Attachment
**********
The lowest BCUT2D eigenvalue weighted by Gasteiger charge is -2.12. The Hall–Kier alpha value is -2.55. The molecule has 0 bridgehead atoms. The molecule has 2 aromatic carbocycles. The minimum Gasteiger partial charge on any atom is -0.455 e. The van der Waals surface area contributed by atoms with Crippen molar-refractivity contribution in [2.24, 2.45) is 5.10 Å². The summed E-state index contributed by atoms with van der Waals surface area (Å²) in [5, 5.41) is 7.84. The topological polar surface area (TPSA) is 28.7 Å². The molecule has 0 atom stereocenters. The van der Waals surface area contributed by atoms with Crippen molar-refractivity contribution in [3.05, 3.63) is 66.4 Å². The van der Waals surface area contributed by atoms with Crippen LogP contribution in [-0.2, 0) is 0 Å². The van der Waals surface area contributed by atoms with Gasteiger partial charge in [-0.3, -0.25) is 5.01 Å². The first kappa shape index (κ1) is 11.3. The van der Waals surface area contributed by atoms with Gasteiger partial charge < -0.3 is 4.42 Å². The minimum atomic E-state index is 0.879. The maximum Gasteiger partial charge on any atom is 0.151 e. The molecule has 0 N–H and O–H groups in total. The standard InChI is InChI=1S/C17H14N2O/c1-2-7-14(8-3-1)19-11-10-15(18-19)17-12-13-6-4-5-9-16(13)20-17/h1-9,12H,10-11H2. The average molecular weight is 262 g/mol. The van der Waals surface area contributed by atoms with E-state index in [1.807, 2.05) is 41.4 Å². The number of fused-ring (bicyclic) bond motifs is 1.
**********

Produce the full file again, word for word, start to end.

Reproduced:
The lowest BCUT2D eigenvalue weighted by Gasteiger charge is -2.12. The Hall–Kier alpha value is -2.55. The molecule has 0 bridgehead atoms. The molecule has 2 aromatic carbocycles. The minimum Gasteiger partial charge on any atom is -0.455 e. The van der Waals surface area contributed by atoms with Crippen molar-refractivity contribution in [2.24, 2.45) is 5.10 Å². The summed E-state index contributed by atoms with van der Waals surface area (Å²) in [5, 5.41) is 7.84. The topological polar surface area (TPSA) is 28.7 Å². The molecule has 0 atom stereocenters. The van der Waals surface area contributed by atoms with Crippen molar-refractivity contribution in [3.05, 3.63) is 66.4 Å². The van der Waals surface area contributed by atoms with Crippen LogP contribution in [-0.2, 0) is 0 Å². The van der Waals surface area contributed by atoms with Gasteiger partial charge in [-0.3, -0.25) is 5.01 Å². The first kappa shape index (κ1) is 11.3. The van der Waals surface area contributed by atoms with Gasteiger partial charge < -0.3 is 4.42 Å². The minimum atomic E-state index is 0.879. The maximum Gasteiger partial charge on any atom is 0.151 e. The molecule has 0 N–H and O–H groups in total. The standard InChI is InChI=1S/C17H14N2O/c1-2-7-14(8-3-1)19-11-10-15(18-19)17-12-13-6-4-5-9-16(13)20-17/h1-9,12H,10-11H2. The average molecular weight is 262 g/mol. The van der Waals surface area contributed by atoms with E-state index in [1.807, 2.05) is 41.4 Å². The number of fused-ring (bicyclic) bond motifs is 1.